I like me a good argument.

Rougman said...

Sorry but I have not had a lot of time to invest in this debate and I think you deserve considerate reciprocity.

I think I have a pretty good grasp on what the impacts of both of these legislative tools, one state and one national, are going to be.

Lets be honest here. We both have gathered much of what the Health Care Reform bill is designed to do, but neither of us has seen the totality of what it will accomplish because it has not been in place long enough.

However, we already do know that a number of large employers have received waivers from the federal government allowing them to get out of the system so that they won't dump their employees onto the feds while creating a huge negative public relations circus.

We also know that at least two entities who were heavily invested in lobbying for the passage of this bill (the SEIU and AARP) have had to address their memberships as to why their benefits were being cut. (The SEIU backtracked because of the public relations blunder of honesty.)

Therefore, call me premature if you want to, but don't tell me my talking points are untrue. I'd prefer we debate in a congenial tone with a tad of self deprecation at least once in a while. (Easy to do for a guy who grew up Mennonite among all those damn Baptists!)

You mean a reliable study like the one conducted by the WHO and published in Lancet? I tell you what, you don't poke fun at my biased research (such as the Michigan State Lottery) and I won't poke fun at yours. Seriously, much of my personal research is based on my heading to local bars and asking. It is their observation that people leave after the first drink, and it is their observation that fewer smokers stick around to enjoy their new, smokeless atmosphere. The Michigan Sate Lottery comparison shows charity revenues are down 25% year over year. You might be right though, there is not one shred of proof that the only significant change in the tavern business environment has anything to do with the therefore unexplained change in tavern business revenues. A comet?

'Not only is it “interesting” that states with this ban in place for years have shown no drop in business, it’s a fact.' Sadly, you miss the point of my irony. (And, by God, it is quality irony!)

Rougman said...

(sorry, comment too big for one post)

Why is it that Michigan should show a drop in revenues after their one-state implementation of a law that coincides with the law taking effect, while other states with such laws already in place have seen no such drop in revenues over the same time period? This is because they saw the drop at the time of the implementation of the laws in their states.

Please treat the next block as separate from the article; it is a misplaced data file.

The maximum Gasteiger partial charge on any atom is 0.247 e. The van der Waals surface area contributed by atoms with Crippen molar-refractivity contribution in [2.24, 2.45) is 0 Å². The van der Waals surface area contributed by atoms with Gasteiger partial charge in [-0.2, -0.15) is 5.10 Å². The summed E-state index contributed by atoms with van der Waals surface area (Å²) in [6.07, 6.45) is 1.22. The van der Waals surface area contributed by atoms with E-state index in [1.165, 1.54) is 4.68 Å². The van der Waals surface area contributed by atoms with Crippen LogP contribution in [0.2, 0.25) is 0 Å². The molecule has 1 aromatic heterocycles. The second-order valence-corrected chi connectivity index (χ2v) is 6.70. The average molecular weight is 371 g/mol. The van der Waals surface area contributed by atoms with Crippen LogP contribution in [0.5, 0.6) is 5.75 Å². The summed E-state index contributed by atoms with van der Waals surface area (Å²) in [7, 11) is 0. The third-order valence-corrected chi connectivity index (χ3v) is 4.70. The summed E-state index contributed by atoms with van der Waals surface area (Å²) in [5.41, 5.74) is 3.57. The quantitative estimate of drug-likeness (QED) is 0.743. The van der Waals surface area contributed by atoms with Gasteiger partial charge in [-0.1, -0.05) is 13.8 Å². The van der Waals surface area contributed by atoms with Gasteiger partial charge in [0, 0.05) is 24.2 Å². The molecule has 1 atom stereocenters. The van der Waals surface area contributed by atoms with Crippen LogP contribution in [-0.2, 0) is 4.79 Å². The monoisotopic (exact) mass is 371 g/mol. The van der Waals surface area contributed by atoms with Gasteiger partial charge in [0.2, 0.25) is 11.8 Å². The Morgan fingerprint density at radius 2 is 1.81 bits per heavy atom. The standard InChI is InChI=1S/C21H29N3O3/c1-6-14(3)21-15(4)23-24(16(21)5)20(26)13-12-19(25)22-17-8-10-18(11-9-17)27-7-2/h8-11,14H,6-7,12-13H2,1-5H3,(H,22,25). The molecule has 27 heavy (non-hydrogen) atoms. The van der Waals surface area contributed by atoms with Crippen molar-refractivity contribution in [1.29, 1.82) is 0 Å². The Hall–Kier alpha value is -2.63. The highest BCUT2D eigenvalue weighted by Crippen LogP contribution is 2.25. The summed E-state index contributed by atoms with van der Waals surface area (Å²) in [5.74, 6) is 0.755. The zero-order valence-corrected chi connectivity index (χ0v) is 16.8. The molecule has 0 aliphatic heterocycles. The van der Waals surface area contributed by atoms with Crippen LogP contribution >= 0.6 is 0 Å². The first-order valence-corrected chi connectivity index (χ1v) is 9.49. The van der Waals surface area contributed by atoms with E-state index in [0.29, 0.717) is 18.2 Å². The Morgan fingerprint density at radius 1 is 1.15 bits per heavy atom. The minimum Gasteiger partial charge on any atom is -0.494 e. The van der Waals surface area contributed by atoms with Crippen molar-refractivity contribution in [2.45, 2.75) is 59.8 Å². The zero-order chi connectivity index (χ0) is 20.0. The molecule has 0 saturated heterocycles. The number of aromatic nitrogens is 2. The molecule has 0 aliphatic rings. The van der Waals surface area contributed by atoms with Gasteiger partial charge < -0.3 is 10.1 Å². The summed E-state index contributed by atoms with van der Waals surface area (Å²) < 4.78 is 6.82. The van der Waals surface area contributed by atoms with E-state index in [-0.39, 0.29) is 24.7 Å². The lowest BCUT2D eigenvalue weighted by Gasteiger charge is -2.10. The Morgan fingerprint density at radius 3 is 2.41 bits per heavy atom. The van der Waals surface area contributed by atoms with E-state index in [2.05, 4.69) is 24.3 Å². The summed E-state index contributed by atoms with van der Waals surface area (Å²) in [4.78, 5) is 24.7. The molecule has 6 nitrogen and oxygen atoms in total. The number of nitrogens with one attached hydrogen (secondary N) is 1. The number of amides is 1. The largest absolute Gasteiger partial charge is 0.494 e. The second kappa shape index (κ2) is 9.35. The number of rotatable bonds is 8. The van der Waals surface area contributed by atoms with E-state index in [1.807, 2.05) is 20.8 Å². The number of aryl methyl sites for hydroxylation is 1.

The 20 percent of the population argument only works if you insist that the same 20 percent is not catered to in bars. It is too late to go into a bar now prior to the law taking effect, but if you had you would have noted a majority of smokers among all bar patrons. I have never suggested that all bar patrons were smokers, but a sizable majority of them are. If you fail to recognize this you will not understand how smokers (the daunted 20 percent) could ever have such an impact.

Okay, my claim that potential bar employees should expect to breathe smoke is ridiculous. In fact, stiff backed people should not expect that piano moving jobs will require a heavy lifting, beekeepers will not be exposed to stings, and a plumber will not be exposed to shit. We simply need more laws.

People work on skyscrapers, fish for crab (it's pretty deadly), drive NASCAR, work in heavy traffic, and even fight wars for paychecks. Whether they should or not is not a question that you or I should be provided the power to answer.

As far as smoking goes, not that I'm one to notice such trivialities...but you are dating yourself. I'm over 50 now. But, I remember in my 6th grade class looking at pictures of dissected smokers' lungs, looking at the pictures of smokers with cigarettes hooked up to their trachs. I also remember looking at pictures of tobacco chewers who had their jaws and mouths twisted by malignancy. I missed at least once lunch period because of such pictures.

All of that said, I don't know how a smoking ban could not be, at least partially, about smoking.

For the record this is the first time I think I have bashed Mr. Basham. I have, however, bashed a number of Michigan lawmakers in the past who happen to carry the banners of both major political parties. I actually get angrier at supposedly principled Republicans who stand on quicksand foundations than I do at Democrats who expectantly vote in a way that I do not agree with.

The words about your commentary and presentation stand. You're the kind of person I think I could sit down and enjoy a beer with--as long as we didn't talk politics.

I think I'm going to let you have the last word. Just don't call me stupid!